In 1911, Scotland's population was a little over 11% of the UK total: yet, by some estimates, during the First World War, Scots accounted for around a fifth of the UK's war dead. Over a century later, the most telling reminder of the sacrifice made by so many Scots can be found in the shape of the war memorials you find in just about every town and village throughout the length and breadth of the country. Many of these memorials later had added to them the names of those killed in the Second World War, but, almost without exception, the length of the lists of names of those killed in the century's first major conflict is much longer.
"Supreme Sacrifice: A Small Village and the Great War" by Walter Reid, Gordon Masterton and Paul Birch is a simply outstanding book that brings to life in the most immediate way imaginable the reality behind what can seem distant and oddly anonymous lists of names, even to those who take an interest in local history and war memorials. It does this by looking at one particular village, and telling the individual stories of the 72 men from the village who died in (or very shortly after) the First World War. Bridge of Weir is a Renfrewshire village some six miles west of Paisley. Its population in 1914 comprised some 1,000 men, 1,250 women, and 500 children. Accounts differ, but it seems that around 452 men from the village took up arms, and of them, nearly one man in six was killed in the conflict.
The war memorial unveiled in Bridge of Weir on 26 June 1921 listed the names of most of those who had been killed, and carried the text: "Let those who come after us see to it that their name be not forgotten." This book started with the realisation among some living in Bridge of Weir that while the actual names of those who died may not have been forgotten, pretty much everything else about them had. Its stated aim is to "create a faithful remembrance of those who died, in a spirit of respect for their sacrifice." It succeeds admirably, and it does a great deal more as well.
"Supreme Sacrifice" is a superbly researched book, and a very effectively organised and beautifully written one. You can view the core of the book as comprising the stories of each of the 72 men who died. More information was inevitably available about some than about others, but for most we find out a little about their family background and pre-war activities, their wartime service, and the circumstances of their death, with each being given between around half a page and two pages. There's a sense in which the stated aim of the book would have been met if it has simply set out those 72 personal stories. What really marks it out as exceptional, however, is the way the stories of the men who died are woven into the broader history of the war that killed them. As a result chapters recounting individual battles in which men from the village died are interspersed with chapters setting out the political and top-level military background to the carnage on the ground (and at sea, and in the air). We also have chapters setting out the history of Bridge of Weir itself; one telling the story of a conscientious objector from the village; and one recounting the consequences for the village of the conflict, of the loss of so many of its young men, and of the change in outlook and aspirations of others who had gone to war, or stayed behind.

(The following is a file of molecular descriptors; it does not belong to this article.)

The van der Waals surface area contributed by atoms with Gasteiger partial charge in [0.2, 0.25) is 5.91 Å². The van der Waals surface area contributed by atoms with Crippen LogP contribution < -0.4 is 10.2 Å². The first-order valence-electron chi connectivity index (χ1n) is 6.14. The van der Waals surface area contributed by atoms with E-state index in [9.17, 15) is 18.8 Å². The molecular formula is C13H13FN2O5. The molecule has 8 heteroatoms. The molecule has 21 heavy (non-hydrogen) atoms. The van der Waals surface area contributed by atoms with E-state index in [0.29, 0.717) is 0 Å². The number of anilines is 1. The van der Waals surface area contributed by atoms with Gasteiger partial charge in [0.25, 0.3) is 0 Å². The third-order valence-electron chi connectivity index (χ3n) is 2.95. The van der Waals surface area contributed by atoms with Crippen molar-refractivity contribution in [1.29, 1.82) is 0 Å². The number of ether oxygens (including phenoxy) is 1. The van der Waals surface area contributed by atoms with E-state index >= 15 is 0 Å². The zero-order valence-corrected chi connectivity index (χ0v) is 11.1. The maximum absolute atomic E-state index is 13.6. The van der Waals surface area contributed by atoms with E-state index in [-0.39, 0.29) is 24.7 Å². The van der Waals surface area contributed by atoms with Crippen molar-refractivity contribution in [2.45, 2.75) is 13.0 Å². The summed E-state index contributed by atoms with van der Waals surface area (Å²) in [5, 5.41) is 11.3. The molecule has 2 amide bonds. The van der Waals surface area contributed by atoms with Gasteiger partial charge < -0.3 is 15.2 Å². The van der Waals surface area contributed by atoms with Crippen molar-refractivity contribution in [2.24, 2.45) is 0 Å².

The result is a book that serves as a worthy reminder of the sacrifice of the 72 men who died; and an excellent history of the war itself. It should be considered essential reading by anyone who's ever gazed at a list of names on a Scottish war memorial and wondered about the men behind the names. While this book focuses on just 72 of the huge number who died in the conflict, from just one village, their stories are typical of the stories of many others who did not return from the war, to towns and villages in every part of Scotland, and far beyond it.